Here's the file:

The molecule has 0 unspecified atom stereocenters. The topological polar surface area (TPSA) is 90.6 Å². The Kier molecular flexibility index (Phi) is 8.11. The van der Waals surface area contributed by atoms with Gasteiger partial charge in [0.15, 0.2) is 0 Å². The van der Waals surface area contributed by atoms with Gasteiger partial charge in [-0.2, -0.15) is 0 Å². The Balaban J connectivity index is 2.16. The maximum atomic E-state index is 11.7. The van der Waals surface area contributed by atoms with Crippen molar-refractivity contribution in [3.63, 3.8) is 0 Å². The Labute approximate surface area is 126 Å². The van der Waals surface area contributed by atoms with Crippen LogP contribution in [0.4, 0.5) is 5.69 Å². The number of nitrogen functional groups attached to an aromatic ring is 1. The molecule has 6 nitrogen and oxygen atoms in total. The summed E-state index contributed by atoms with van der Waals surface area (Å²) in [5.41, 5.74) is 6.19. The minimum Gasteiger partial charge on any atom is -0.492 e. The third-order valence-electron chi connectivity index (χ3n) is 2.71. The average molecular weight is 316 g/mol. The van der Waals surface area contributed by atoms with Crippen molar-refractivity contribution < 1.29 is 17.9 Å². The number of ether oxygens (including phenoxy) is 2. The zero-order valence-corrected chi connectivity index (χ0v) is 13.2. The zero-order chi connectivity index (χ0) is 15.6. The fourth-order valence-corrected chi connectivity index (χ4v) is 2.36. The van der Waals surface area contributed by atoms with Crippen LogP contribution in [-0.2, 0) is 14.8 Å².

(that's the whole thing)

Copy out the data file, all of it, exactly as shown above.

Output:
The molecule has 0 unspecified atom stereocenters. The topological polar surface area (TPSA) is 90.6 Å². The Kier molecular flexibility index (Phi) is 8.11. The van der Waals surface area contributed by atoms with Gasteiger partial charge in [0.15, 0.2) is 0 Å². The van der Waals surface area contributed by atoms with Gasteiger partial charge in [-0.2, -0.15) is 0 Å². The Balaban J connectivity index is 2.16. The maximum atomic E-state index is 11.7. The van der Waals surface area contributed by atoms with Crippen molar-refractivity contribution in [3.63, 3.8) is 0 Å². The Labute approximate surface area is 126 Å². The van der Waals surface area contributed by atoms with Crippen LogP contribution in [0.4, 0.5) is 5.69 Å². The number of nitrogen functional groups attached to an aromatic ring is 1. The molecule has 6 nitrogen and oxygen atoms in total. The summed E-state index contributed by atoms with van der Waals surface area (Å²) in [5.41, 5.74) is 6.19. The minimum Gasteiger partial charge on any atom is -0.492 e. The third-order valence-electron chi connectivity index (χ3n) is 2.71. The average molecular weight is 316 g/mol. The van der Waals surface area contributed by atoms with Crippen molar-refractivity contribution < 1.29 is 17.9 Å². The number of ether oxygens (including phenoxy) is 2. The zero-order valence-corrected chi connectivity index (χ0v) is 13.2. The zero-order chi connectivity index (χ0) is 15.6. The fourth-order valence-corrected chi connectivity index (χ4v) is 2.36. The van der Waals surface area contributed by atoms with Crippen LogP contribution in [-0.2, 0) is 14.8 Å².